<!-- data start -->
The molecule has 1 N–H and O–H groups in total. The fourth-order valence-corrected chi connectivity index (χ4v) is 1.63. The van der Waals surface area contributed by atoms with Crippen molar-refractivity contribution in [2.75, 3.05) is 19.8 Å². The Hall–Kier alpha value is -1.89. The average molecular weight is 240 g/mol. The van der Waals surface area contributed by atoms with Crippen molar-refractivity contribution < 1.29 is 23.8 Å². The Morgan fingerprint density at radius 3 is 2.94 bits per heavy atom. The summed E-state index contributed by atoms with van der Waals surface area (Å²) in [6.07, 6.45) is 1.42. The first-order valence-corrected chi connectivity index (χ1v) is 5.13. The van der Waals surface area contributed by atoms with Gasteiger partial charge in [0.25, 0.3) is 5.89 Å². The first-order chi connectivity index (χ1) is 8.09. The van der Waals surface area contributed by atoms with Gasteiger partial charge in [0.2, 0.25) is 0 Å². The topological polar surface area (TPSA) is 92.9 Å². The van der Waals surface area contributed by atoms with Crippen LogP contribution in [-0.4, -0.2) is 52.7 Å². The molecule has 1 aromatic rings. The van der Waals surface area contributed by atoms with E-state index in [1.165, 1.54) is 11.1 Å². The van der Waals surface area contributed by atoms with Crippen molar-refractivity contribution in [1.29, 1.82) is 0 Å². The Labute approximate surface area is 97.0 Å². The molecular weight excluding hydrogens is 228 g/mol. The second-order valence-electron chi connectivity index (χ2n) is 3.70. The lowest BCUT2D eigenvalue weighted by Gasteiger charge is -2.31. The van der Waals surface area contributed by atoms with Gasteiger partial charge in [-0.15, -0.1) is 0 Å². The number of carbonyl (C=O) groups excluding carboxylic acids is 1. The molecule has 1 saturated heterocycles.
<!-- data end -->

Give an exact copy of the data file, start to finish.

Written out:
The molecule has 1 N–H and O–H groups in total. The fourth-order valence-corrected chi connectivity index (χ4v) is 1.63. The van der Waals surface area contributed by atoms with Crippen molar-refractivity contribution in [2.75, 3.05) is 19.8 Å². The Hall–Kier alpha value is -1.89. The average molecular weight is 240 g/mol. The van der Waals surface area contributed by atoms with Crippen molar-refractivity contribution < 1.29 is 23.8 Å². The Morgan fingerprint density at radius 3 is 2.94 bits per heavy atom. The summed E-state index contributed by atoms with van der Waals surface area (Å²) in [6.07, 6.45) is 1.42. The first-order valence-corrected chi connectivity index (χ1v) is 5.13. The van der Waals surface area contributed by atoms with Gasteiger partial charge in [0.25, 0.3) is 5.89 Å². The first-order chi connectivity index (χ1) is 8.09. The van der Waals surface area contributed by atoms with Gasteiger partial charge in [0.2, 0.25) is 0 Å². The topological polar surface area (TPSA) is 92.9 Å². The van der Waals surface area contributed by atoms with Crippen LogP contribution in [-0.4, -0.2) is 52.7 Å². The molecule has 1 aromatic rings. The van der Waals surface area contributed by atoms with E-state index in [1.165, 1.54) is 11.1 Å². The van der Waals surface area contributed by atoms with Crippen molar-refractivity contribution in [1.29, 1.82) is 0 Å². The Labute approximate surface area is 97.0 Å². The molecular weight excluding hydrogens is 228 g/mol. The second-order valence-electron chi connectivity index (χ2n) is 3.70. The lowest BCUT2D eigenvalue weighted by Gasteiger charge is -2.31. The van der Waals surface area contributed by atoms with Gasteiger partial charge in [-0.15, -0.1) is 0 Å². The number of carbonyl (C=O) groups excluding carboxylic acids is 1. The molecule has 1 saturated heterocycles.